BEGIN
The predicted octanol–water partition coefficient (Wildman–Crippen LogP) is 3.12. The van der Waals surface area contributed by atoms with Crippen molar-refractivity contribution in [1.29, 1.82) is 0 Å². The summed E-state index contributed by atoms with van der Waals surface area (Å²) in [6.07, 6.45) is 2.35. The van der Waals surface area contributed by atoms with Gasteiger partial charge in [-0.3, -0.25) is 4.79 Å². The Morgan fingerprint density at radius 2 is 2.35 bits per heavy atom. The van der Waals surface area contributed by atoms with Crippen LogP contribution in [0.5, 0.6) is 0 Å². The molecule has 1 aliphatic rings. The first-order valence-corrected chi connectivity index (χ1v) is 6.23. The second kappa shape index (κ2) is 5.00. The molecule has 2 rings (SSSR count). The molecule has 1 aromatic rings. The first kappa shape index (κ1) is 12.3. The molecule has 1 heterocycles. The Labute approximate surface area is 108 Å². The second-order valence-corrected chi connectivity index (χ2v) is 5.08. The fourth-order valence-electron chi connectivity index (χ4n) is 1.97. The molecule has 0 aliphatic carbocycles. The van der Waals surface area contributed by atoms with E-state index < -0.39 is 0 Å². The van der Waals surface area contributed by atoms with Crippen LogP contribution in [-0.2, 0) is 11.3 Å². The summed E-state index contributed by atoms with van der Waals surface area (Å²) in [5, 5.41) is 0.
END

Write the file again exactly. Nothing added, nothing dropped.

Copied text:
The predicted octanol–water partition coefficient (Wildman–Crippen LogP) is 3.12. The van der Waals surface area contributed by atoms with Crippen molar-refractivity contribution in [1.29, 1.82) is 0 Å². The summed E-state index contributed by atoms with van der Waals surface area (Å²) in [6.07, 6.45) is 2.35. The van der Waals surface area contributed by atoms with Gasteiger partial charge in [-0.3, -0.25) is 4.79 Å². The Morgan fingerprint density at radius 2 is 2.35 bits per heavy atom. The van der Waals surface area contributed by atoms with Crippen LogP contribution in [0.5, 0.6) is 0 Å². The molecule has 1 aliphatic rings. The first-order valence-corrected chi connectivity index (χ1v) is 6.23. The second kappa shape index (κ2) is 5.00. The molecule has 2 rings (SSSR count). The molecule has 1 aromatic rings. The first kappa shape index (κ1) is 12.3. The molecule has 1 heterocycles. The Labute approximate surface area is 108 Å². The second-order valence-corrected chi connectivity index (χ2v) is 5.08. The fourth-order valence-electron chi connectivity index (χ4n) is 1.97. The molecule has 0 aliphatic carbocycles. The van der Waals surface area contributed by atoms with E-state index < -0.39 is 0 Å². The van der Waals surface area contributed by atoms with Crippen LogP contribution in [-0.2, 0) is 11.3 Å². The summed E-state index contributed by atoms with van der Waals surface area (Å²) in [5, 5.41) is 0.